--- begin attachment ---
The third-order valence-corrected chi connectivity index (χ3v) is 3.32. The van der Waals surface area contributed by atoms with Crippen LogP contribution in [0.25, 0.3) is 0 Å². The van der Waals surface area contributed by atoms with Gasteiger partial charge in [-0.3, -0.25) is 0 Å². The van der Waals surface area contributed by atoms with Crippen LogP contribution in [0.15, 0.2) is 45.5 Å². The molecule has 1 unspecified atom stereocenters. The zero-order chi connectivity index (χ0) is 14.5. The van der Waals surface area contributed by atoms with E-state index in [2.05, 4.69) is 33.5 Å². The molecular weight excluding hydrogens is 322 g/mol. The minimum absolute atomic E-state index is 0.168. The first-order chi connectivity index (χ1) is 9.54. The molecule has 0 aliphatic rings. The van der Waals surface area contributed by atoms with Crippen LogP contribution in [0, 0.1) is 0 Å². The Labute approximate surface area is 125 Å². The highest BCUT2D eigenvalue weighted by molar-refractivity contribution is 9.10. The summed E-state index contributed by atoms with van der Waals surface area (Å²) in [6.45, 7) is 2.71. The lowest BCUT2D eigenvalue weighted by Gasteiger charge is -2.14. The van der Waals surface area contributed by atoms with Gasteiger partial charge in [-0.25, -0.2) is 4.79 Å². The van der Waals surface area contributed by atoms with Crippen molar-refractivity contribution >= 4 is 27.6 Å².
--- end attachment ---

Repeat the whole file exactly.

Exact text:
The third-order valence-corrected chi connectivity index (χ3v) is 3.32. The van der Waals surface area contributed by atoms with Crippen LogP contribution in [0.25, 0.3) is 0 Å². The van der Waals surface area contributed by atoms with Gasteiger partial charge in [-0.3, -0.25) is 0 Å². The van der Waals surface area contributed by atoms with Crippen LogP contribution in [0.15, 0.2) is 45.5 Å². The molecule has 1 unspecified atom stereocenters. The zero-order chi connectivity index (χ0) is 14.5. The van der Waals surface area contributed by atoms with E-state index in [2.05, 4.69) is 33.5 Å². The molecular weight excluding hydrogens is 322 g/mol. The minimum absolute atomic E-state index is 0.168. The first-order chi connectivity index (χ1) is 9.54. The molecule has 0 aliphatic rings. The van der Waals surface area contributed by atoms with Crippen LogP contribution in [0, 0.1) is 0 Å². The Labute approximate surface area is 125 Å². The highest BCUT2D eigenvalue weighted by molar-refractivity contribution is 9.10. The summed E-state index contributed by atoms with van der Waals surface area (Å²) in [6.45, 7) is 2.71. The lowest BCUT2D eigenvalue weighted by Gasteiger charge is -2.14. The van der Waals surface area contributed by atoms with Gasteiger partial charge in [-0.25, -0.2) is 4.79 Å². The van der Waals surface area contributed by atoms with Crippen molar-refractivity contribution >= 4 is 27.6 Å².